I have had grizzly tracks around my tent the next morning.

First, NEVER take any food into your tent.
If you've had food in your tent, I would suggest getting another.

In a similar vein, do not pack you tent in a pannier with your food.

Second, in bear country change out of your cooking/eating clothes.
You may not smell the food odors, but a bear can and will.

I took food in my tent last year in an area with no bears. Should I be concerned about using that tent this year in black bear country?

Third, learn to hang you food and toiletries in a bearproof manner.
Grizzlies are too large to get correctly hung packs,
But black bear cubs - esp, around Yosemite NP have figured out how to get them.

In areas with bad bear problems, you must use a bearproof cannister.
Most frontcountry campgrounds have bear boxes - -
But you should know how to hang your food - just in case.

Parks Canada - Appropriate for Northern Rockies, too -

I took food in my tent last year in an area with no bears. Should I be concerned about using that same tent this year in black bear country?

Gear Talk / Re: Ergonomic Handlebars for Surly LHT?
« on: April 06, 2013, 03:48:32 pm »
After having oversized (31mm) drop bars with flat tops on my road bike I hated how the LHT 26mm drop bars felt so I switched them out for oversized flat top drops, which I find vastly more comfortable but as everybody has said it's a very individual thing. 

Regarding wrist pain I had a lot of problems with this on flat bars on my hybrid but it all went away when I started riding drop bars. The hoods hand position is very wrist friendly and you have so many other choices of hand positions to choose from. Not to mention the aerodynamic advantages of drop bars.

Gear Talk / Re: No Stove
« on: March 31, 2013, 12:45:10 pm »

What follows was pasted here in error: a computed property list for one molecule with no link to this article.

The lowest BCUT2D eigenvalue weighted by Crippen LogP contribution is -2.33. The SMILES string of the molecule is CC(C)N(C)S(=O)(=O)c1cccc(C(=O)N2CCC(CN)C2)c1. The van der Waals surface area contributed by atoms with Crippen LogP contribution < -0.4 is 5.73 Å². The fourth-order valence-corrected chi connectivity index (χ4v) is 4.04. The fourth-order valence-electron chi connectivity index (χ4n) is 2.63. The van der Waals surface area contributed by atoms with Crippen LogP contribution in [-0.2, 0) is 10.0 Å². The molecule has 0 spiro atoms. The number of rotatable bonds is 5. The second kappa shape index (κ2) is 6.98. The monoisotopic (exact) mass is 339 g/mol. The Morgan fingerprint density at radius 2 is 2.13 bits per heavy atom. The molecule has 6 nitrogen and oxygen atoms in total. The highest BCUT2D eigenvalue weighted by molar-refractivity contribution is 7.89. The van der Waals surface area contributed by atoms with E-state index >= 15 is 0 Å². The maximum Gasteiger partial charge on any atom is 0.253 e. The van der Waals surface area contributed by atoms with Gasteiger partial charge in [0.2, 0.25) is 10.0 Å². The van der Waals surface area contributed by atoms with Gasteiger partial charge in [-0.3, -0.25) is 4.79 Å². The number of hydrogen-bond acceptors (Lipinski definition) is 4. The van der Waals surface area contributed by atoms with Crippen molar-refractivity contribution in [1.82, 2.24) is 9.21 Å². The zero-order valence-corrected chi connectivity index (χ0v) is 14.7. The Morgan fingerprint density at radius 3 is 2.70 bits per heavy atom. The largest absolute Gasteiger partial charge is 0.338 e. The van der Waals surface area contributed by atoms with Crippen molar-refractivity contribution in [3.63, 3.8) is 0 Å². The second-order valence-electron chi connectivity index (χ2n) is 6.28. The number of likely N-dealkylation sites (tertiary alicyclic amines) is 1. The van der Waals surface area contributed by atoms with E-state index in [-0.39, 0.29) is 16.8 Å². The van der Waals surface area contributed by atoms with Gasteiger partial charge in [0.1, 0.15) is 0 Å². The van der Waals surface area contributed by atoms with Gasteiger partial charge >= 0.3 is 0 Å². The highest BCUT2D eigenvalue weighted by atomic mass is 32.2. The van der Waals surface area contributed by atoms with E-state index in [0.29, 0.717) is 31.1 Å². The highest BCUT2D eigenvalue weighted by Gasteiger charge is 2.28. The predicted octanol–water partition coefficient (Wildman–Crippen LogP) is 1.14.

My observation is that most folks on the TA do carry one.  I think every rider we met and camped with did.  The very few exceptions were those who had a support vehicle.  That said I am sure it would be pretty easy to do without, but why?  My light cooking/eating setup weighs 9-12 ounces depending on the particular choices.  That plus about 12 ounces for fuel.

Even when I trim my gear list to bare bones, the stove still makes the cut for me.

I haven't done the TransAm and maybe more people are bringing stoves than the sense I get from the many journals I've read. What I should have said above is regardless of whether people bring them it does seem that many people who had planned on cooking change their strategy and end up relying on restaurants. At least from the journals I've read... 

Gear Talk / Re: No Stove
« on: March 30, 2013, 10:27:14 am »
Many perhaps most don't take a stove on the TransAm. You should carry snacks and emergency food with you but there is plenty of food available in diners, cafes, restaurants....

Having said this I will carry a stove because because I want to save money, to be able to prepare my own hot food, and hopefully eat a little healthier. I also have some severe food sensitivities and want to know exactly what's in the food I eat. 

The most common things you hear from TransAm riders who are relying on restaurants is that fruits and vegetables are hard to come by in some parts of the country and that the are eating a lot less healthily than they normally do. Sometimes people have to rely on gas station food, which is pretty sketchy... But it can be done and don't forget you can buy cold food at grocery stores and make your own meals that way too. 

General Discussion / Re: New Touring Bike Suggestions
« on: November 03, 2012, 12:22:53 pm »
If she is committed to an upright bike I would think that wider tires, a long wheelbase, and front panniers would all contribute to stability. It might also be important for her to have brakes with excellent stopping power so that she can easily control the speed of her descent. I have found the cantilever brakes on my LHT to be less than sufficient in this regard and I will be switching to v-brakes. Others can advise you on disc brakes or other options...